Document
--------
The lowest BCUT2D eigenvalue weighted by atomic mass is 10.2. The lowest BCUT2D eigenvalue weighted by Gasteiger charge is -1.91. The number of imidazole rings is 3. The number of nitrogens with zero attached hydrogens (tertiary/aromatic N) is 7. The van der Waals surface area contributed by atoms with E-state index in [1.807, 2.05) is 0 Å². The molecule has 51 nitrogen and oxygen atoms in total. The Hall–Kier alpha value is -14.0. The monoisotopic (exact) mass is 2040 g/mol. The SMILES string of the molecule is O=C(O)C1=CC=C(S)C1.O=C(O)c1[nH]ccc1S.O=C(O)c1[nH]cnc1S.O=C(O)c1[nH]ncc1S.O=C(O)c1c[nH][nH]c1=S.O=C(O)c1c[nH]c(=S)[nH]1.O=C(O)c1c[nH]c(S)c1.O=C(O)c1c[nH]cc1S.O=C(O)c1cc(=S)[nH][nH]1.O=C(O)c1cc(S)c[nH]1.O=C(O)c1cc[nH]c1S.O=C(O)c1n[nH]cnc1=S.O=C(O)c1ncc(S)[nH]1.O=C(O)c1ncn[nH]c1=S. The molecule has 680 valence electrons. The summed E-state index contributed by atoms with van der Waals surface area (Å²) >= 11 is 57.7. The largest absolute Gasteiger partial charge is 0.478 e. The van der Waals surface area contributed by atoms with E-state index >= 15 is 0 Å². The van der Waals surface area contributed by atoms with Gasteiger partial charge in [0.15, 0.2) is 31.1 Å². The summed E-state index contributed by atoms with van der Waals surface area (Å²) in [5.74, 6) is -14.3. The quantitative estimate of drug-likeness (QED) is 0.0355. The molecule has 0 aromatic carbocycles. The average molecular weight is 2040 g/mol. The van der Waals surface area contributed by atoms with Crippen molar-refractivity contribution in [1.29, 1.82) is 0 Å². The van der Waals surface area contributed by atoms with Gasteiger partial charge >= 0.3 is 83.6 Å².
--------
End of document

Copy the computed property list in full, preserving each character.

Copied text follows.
The lowest BCUT2D eigenvalue weighted by atomic mass is 10.2. The lowest BCUT2D eigenvalue weighted by Gasteiger charge is -1.91. The number of imidazole rings is 3. The number of nitrogens with zero attached hydrogens (tertiary/aromatic N) is 7. The van der Waals surface area contributed by atoms with E-state index in [1.807, 2.05) is 0 Å². The molecule has 51 nitrogen and oxygen atoms in total. The Hall–Kier alpha value is -14.0. The monoisotopic (exact) mass is 2040 g/mol. The SMILES string of the molecule is O=C(O)C1=CC=C(S)C1.O=C(O)c1[nH]ccc1S.O=C(O)c1[nH]cnc1S.O=C(O)c1[nH]ncc1S.O=C(O)c1c[nH][nH]c1=S.O=C(O)c1c[nH]c(=S)[nH]1.O=C(O)c1c[nH]c(S)c1.O=C(O)c1c[nH]cc1S.O=C(O)c1cc(=S)[nH][nH]1.O=C(O)c1cc(S)c[nH]1.O=C(O)c1cc[nH]c1S.O=C(O)c1n[nH]cnc1=S.O=C(O)c1ncc(S)[nH]1.O=C(O)c1ncn[nH]c1=S. The molecule has 680 valence electrons. The summed E-state index contributed by atoms with van der Waals surface area (Å²) >= 11 is 57.7. The largest absolute Gasteiger partial charge is 0.478 e. The van der Waals surface area contributed by atoms with E-state index >= 15 is 0 Å². The van der Waals surface area contributed by atoms with Gasteiger partial charge in [0.15, 0.2) is 31.1 Å². The summed E-state index contributed by atoms with van der Waals surface area (Å²) in [5.74, 6) is -14.3. The quantitative estimate of drug-likeness (QED) is 0.0355. The molecule has 0 aromatic carbocycles. The average molecular weight is 2040 g/mol. The van der Waals surface area contributed by atoms with Crippen molar-refractivity contribution in [1.29, 1.82) is 0 Å². The van der Waals surface area contributed by atoms with Gasteiger partial charge >= 0.3 is 83.6 Å².